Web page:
So it amouns to 196,000, almost double the existing 100,000. This is in the case of banks A and B holding 40% in reserve. In reality, the reserves today are much lower. The ECB requires banks to hold 2% in reserve (on 18 January 2012 lowered to 1% to give the economy a ‘boost’ after the crisis [note: this article was written in 2016) so the money in circulation is incredibly larger than the initial base: what is called ‘money creation’ takes place.

But how do banks A and B pay back Alice and Bob what they owe if they have not yet received the money lent to Charlie and Dave? They borrow from another bank, paying interest on this type of interbank credit.

Generally this is an interest rate called overnight, because a bank only momentarily runs out of liquidity, and by the end of the next day it is already able to pay back what it asked for.

Money creation in gold standard vs fiat currency & filtering

It is not necessarily the case that the bank (the intermediary) doing credit automatically creates money.

If, for example, under the gold standard the bank has 10kg of gold and lends out 10 banknotes worth 1kg of gold each, then it is not creating money.

However, the bank, since it expects to receive 2kg of gold and thus soon have a reserve of 12kg, might decide to lend out 12 notes of 1kg gold and not just 10. In this case it is lending more money than it currently has in reserve, so it creates money.

In gold stadard, it was not possible to lend 12kg of gold by owning only 10kg, but when the currency is a security over gold and not gold itself, it can also become a security over the gold one will own in the future and not only the gold one owns now.

Of course, if in gold stadard money creation appears to us as a stretch, so that we would be wary of the bank printing more banknotes than the respective amount of gold it possesses, in fiat currency there is no longer such a ‘solid’ benchmark, but the mechanism does not change: the bank grants more credit than it currently holds in reserve.

It must be pointed out that, historically, under both the gold standard and fiat currency regimes, banks or central banks have often maintained insufficient reserves of gold to return it simultaneously to all holders of notes or coins (physical or digital). They kept 100% reserves only in exceptional cases (such as the Order of Templars in the late Middle Ages or the Bank of Amsterdam until the first half of the 18th century). Hence, banks have always created money, thus subjecting themselves to a risk of bankruptcy (especially in the event of a systemic crisis and ‘bank run’).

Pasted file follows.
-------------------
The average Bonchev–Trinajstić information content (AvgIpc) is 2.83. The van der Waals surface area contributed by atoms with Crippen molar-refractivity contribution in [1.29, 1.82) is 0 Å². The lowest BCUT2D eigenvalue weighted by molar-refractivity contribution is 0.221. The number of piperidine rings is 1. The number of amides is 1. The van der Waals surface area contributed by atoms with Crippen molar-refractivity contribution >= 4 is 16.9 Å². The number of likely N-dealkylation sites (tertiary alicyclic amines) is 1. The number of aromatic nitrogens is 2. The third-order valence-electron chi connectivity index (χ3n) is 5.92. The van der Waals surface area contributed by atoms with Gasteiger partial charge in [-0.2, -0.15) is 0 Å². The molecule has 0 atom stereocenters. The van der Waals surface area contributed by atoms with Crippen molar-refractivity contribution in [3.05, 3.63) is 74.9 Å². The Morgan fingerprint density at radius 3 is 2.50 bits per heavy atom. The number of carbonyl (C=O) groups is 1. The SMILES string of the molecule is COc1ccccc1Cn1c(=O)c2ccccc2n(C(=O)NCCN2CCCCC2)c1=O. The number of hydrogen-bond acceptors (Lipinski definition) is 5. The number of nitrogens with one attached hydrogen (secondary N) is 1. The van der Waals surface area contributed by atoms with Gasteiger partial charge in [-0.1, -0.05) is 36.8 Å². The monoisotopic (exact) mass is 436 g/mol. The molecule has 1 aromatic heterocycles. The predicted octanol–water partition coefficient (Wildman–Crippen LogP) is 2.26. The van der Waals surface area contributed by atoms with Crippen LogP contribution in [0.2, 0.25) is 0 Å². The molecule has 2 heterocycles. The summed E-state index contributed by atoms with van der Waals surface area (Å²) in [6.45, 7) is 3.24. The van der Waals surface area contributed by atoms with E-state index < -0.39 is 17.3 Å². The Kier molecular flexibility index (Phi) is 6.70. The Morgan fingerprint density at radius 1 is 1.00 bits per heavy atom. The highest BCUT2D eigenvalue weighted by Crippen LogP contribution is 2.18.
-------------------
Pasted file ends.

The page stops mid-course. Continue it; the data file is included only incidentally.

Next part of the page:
In the case of fiat money, the amount of money generated through credit is limited by two variables: the money deposited with the bank (d) and the fractional reserve ratio (c). So we have: credit expansion = (d / c) – d (see for further details H. De Soto – Money, Bank credit and Economic Cycles, ch. 4, and assumed banking system ≈ monopolist bank)

Note that in a strongly digital/electronic economy, where money circulates entirely in the banking system, credit expansion is much greater. Indeed, keeping fiat money in the form of banknotes in the wallet or safe means ‘filtering’ money out of the banking circuit. The central bank will always be able to make expansive monetary policies by putting new banknotes into circulation, but at the very least, commercial banks will not be able to make fractional reserves on those in our pockets. The ‘filtering’ allows monetary expansion to be greatly reduced by reducing the value of ‘d’ in the above formula (see for more details H. De Soto – Money, Bank credit and Economic Cycles, ch 4, p 226 for filtering)

Risks in Money Creation & the Keynesian Theory

If Bank A had not lent the money to Charlie, he would not have had his house refurnished and builder Bob would not have had a job paying 60,000, so Bank B could not have lent Dave another 36,000 to finance his own business, and so on. In short, money creation can temporarily give a positive impulse to the economy.

Alice does not need to consume her money immediately, so she set it aside in the bank. The bank’s function is to put Alice’s savings to work by lending it to those in need. In this way, those who have an immediate need to use that money can do so: in our case Charlie has the opportunity to spend it on renovation. The bank allows the general ‘savings’ of the economy, i.e. temporarily unused money, to become ‘consumption’ or ‘investment’. The problem is that in the present case, Alice does not believe that she has ‘lent’ her money to the bank, but only ‘deposited’ it!